Wharton’s Ingrid Nembhard talks with Wharton Business Daily on SiriusXM about how the CDC can regain public trust.

The Centers for Disease Control and Prevention must learn from the mistakes it made during the height of the COVID-19 pandemic if it wants to win back public trust, according to Wharton health care management professor Ingrid Nembhard.

She thinks CDC Director Rochelle Walensky is on the right path to do just that. Walensky, who was appointed by President Joe Biden in 2021, has announced a major overhaul to modernize the agency and get the public messaging right.

“To be frank, we are responsible for some pretty dramatic, pretty public mistakes, from testing to data to communications,” Walensky said in a video message to her 11,000 employees. “This is our watershed moment. We must pivot.”

The agency’s global reputation for scientific excellence and health guidance crumbled during the pandemic amid mixed messaging and political discord. At President Donald Trump’s insistence, it altered or withheld important guidance. It also released a faulty test that set back the effort to stop the spread of the virus.

Nembhard, whose research focuses on organization performance in health care, offered some courtesy for the agency, pointing out that it was trying to navigate through an unprecedented health crisis.

“We look to them to be experts, and the reality is it’s hard to be experts in a situation that we’ve never lived through before.”— Ingrid Nembhard

“We look to them to be experts, and the reality is it’s hard to be experts in a situation that we’ve never lived through before,” Nembhard said to Wharton Business Daily on SiriusXM. “It’s an organization like many organizations that have had to live through this, but the scale for them has been enormous.”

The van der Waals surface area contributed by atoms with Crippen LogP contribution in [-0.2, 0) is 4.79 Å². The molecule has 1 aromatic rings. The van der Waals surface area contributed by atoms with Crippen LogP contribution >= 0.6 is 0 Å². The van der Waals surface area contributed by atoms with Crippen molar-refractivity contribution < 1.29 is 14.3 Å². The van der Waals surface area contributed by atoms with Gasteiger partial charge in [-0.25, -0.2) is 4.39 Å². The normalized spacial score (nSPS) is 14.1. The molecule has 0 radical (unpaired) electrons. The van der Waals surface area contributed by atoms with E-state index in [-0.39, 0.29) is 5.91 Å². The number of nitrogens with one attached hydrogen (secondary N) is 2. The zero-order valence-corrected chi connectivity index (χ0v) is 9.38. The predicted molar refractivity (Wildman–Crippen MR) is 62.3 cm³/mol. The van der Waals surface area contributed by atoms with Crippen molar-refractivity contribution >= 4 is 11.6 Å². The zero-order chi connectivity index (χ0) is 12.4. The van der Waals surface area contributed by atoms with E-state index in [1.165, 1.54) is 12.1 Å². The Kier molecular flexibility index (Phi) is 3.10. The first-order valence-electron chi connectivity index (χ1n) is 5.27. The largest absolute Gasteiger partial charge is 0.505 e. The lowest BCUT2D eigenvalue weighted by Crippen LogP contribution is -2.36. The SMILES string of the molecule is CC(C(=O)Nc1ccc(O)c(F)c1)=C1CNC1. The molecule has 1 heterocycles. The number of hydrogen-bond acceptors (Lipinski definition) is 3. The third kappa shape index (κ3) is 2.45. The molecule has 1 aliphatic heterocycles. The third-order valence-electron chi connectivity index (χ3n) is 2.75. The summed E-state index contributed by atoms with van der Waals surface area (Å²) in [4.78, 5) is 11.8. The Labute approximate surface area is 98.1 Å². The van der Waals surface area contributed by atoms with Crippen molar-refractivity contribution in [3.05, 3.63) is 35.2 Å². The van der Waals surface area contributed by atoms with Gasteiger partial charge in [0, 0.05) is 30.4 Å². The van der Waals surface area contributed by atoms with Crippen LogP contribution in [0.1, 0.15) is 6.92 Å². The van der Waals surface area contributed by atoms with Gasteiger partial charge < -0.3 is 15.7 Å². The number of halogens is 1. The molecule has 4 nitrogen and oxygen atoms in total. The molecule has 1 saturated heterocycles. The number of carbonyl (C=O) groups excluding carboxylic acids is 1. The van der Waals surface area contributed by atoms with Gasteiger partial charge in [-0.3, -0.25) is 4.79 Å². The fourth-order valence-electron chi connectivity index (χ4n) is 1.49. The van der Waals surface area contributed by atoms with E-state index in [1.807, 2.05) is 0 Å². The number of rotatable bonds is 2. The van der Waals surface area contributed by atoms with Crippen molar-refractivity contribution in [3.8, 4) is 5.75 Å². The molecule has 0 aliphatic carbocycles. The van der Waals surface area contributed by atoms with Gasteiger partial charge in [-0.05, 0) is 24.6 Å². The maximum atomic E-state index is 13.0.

Culture Is Key

Nembhard is particularly hopeful about Walensky’s focus on changing the culture at the CDC. The infrastructure to conduct the science and disseminate the information is vital, but so is the culture. Reports have surfaced that paint the agency as clunky with a risk-averse culture.

“If you have all of the structures but nobody is speaking up, where are you?” Nembhard said. “You don’t have all the information that you need, and I think that’s been one of the realities that we’ve seen them having to deal with. You really do need to have your systems in place to be flexible, to be able to manage under ever-changing circumstances.”

Walensky’s plan includes creating an executive team to set spending priorities for the $14 billion agency, speeding up the delivery of data with an emphasis on “data for action” rather than publication, and delivering clear, concise messaging that anyone can understand and access without digging deeply through the CDC website.

“What I really am calling for is to pivot to a new action-oriented, public health action-oriented culture, where we’re emphasizing accountability, collaboration, communication, and timeliness of the information we’re putting forward,” Walensky said in an interview with PBS.

“It takes a long time to build up trust and a short time to tear it down.”— Ingrid Nembhard

Nembhard said that although it is a government agency, the CDC still needs to understand the business fundamentals of marketing. Messages need to be delivered in a way that “people across the spectrum can understand, appreciate, digest, and implement.” That was not the case during the first two confusing years of the pandemic. The CDC had been in the background for so long, the professor said, it didn’t really know how to stand front and center.

“It takes a long time to build up trust and a short time to tear it down,” Nembhard said. “You just need one or two incidents to go wrong, and people feel violated and vulnerable because you weren’t there for them when they needed you. Then the trust is broken, and you start all over again.”

She said successful changes would reach beyond the walls of the agency and into the medical community, positively impacting those who collaborate with the CDC. But success will depend on Walensky being able to build a “culture of forthrightness,” where employees are emboldened to speak up, take action, and feel comfortable through any learning curve created by new health crises.

“If they can put those pieces together, I think they’ll be in a much better place for whatever comes next,” Nembhard said. “We know there will be something next. Now is the time to take the lessons and do something with them.”

Image: Wikimedia Commons